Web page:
34 results

  • Tags: Racism
REEL0013_1256.jpg

Addams agrees with Terrell's objection to calling for the removal of black French troops in Germany and invites her to attend the local meeting where the issue is on the agenda.
REEL 47_1161.jpg

The Crisis includes Addams' comments alongside others on the "The Clansman," a play which depicts African Americans negatively.
JAPA-0454.jpg

Addams is one of a number of people who sign a call for a conference to examine the situation of African-Americans since emancipation. Various versions of the call appeared in newspapers across the country.
REEL 47_0781.jpg

Addams chastises American society for failing to live up to the ideals of the Emancipation Proclamation and demands political equality for black Americans.
REEL 47_0777.jpg

Addams chastises American society for failing to live up to the ideals of the Emancipation Proclamation and demands political equality for black Americans.
REEL 47_0757.jpg

Addams offers a counter narrative to the idea that the U.S. government should limit immigration, arguing that immigrants provide benefits to society and are deserving of protections under the law.
REEL 47_0731.jpg

Addams provides an argument against literacy tests for immigrants, proposed by the Burnett Bill recently pased by the U.S. House of Representatives.
REEL 47_0606.jpg

Addams explains her support for African-American delegates at the the Progressive Party Convention in Chicago. This is one of a series of articles she prepared as part of the Progressive Party campaign in 1912.
REEL 47_0600.jpg

Addams explains her support of African-American delegates at the the Progressive Party Convention in Chicago. This article, which appeared in The Crisis, was one of a series of articles she prepared for the election of 1912.
REEL 47_0593.jpg

Partial galley proof of Addams's McClure's article about her experiences at the Progressive Party Convention, discussing how items were added to its platform, particularly labor and military planks, and her dismay about the conventions unjust treatment of African-Americans.
REEL 47_0525.jpg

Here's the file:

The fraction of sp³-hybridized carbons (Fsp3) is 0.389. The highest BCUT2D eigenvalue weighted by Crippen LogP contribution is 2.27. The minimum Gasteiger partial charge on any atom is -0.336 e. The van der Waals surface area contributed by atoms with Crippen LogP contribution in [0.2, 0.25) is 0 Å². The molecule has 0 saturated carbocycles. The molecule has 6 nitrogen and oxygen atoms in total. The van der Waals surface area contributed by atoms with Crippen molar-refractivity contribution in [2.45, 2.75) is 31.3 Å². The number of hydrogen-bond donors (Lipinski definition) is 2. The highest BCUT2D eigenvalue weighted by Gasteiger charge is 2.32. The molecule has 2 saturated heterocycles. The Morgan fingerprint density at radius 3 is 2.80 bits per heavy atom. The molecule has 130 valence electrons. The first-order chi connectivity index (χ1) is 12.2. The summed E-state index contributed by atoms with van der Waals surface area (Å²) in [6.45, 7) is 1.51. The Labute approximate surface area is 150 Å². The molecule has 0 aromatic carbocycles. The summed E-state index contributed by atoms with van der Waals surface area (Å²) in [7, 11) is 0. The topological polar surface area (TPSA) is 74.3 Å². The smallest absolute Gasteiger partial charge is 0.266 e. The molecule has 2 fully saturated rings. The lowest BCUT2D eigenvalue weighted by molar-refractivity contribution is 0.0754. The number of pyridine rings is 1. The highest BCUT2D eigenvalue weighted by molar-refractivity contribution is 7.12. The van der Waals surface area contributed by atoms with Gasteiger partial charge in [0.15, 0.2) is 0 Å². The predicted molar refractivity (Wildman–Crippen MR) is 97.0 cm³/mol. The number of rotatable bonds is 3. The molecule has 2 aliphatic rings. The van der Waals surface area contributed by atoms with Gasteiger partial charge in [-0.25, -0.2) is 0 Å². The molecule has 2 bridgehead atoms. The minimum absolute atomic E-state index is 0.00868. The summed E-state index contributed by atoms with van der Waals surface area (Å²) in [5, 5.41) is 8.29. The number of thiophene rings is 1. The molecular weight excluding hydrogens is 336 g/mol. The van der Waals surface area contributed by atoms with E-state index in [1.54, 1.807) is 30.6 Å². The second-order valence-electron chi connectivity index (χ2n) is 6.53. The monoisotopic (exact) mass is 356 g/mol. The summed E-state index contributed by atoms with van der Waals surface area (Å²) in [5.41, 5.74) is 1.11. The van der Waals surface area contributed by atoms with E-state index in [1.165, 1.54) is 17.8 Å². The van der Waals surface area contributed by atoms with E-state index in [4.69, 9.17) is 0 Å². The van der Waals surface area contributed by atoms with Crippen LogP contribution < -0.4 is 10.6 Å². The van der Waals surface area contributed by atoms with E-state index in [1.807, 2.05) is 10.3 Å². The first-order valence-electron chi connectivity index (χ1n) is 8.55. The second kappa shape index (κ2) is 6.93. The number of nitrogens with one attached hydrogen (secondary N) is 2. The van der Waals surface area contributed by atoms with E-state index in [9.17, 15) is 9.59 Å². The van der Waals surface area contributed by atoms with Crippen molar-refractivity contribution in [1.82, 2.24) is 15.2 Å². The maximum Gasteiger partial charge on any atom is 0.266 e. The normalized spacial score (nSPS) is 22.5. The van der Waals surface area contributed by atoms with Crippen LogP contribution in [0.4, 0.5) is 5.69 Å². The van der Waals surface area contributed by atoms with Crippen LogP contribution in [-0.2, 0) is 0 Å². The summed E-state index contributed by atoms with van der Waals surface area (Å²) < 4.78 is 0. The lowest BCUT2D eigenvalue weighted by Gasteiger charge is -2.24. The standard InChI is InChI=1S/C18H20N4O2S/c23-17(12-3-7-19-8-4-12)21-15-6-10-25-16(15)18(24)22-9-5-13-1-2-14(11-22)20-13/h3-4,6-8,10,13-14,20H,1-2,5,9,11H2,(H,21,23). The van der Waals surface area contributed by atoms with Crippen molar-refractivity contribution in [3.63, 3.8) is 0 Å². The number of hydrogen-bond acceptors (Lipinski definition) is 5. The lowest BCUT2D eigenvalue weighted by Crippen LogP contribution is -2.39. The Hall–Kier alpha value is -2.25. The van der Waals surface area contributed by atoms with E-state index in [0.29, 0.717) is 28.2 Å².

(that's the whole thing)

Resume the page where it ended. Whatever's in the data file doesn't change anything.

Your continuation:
Addams reports on the Progressive Party Convention, discussing how items were added to its platform, particularly labor and military planks, and her dismay about the conventions unjust treatment of African-Americans. This is one of a series of articles she prepared as part of the Progressive Party campaign in 1912.
The_New_York_Times_Mon__May_22__1911_.jpg

Newspaper report of the lynching of six black men in Lake City, Florida, accused of murdering Robert B. Smith, a prominent white man.
REEL0007_1057.jpg

The Chicago branch of the NAACP protests the Wilson administration's apparent racial discrimination in the federal civil service.
REEL0007_1056.jpg

Addams tells Breckinridge that she has doubts that discrimination against African-Americans in the federal government is increasing.
REEL0007_1044.jpg

Villard requests support in opposing the Wilson administration's efforts to segregate the federal government.
REEL0007_1149.jpg

Wright writes Addams about the racial discrimination and segregation she is experiencing as an Illinois citizen and stenographer in the federal government in Washington, DC.
REEL0007_0769.jpg

Lee thanks Addams for her statement in the article Has "Has Emancipation Been Nullified," and praises Abraham Lincoln, and discusses slavery and the virtues of liberty.
REEL0006_1271.jpg

The article offers a sharp critique of Theodore Roosevelt and the Progressive Party for failing to endorse rights for African Americans.
REEL0007_0205.jpg

Woolley thanks Addams for sending an article and discusses her views on Theodore Roosevelt.
REEL0006_0327.jpg

Flexner describes a lynching in Livermore, Kentucky and the reaction of the town and arrest of the participants.
Output Formats

atom, dc-rdf, dcmes-xml, json, omeka-xml, rss2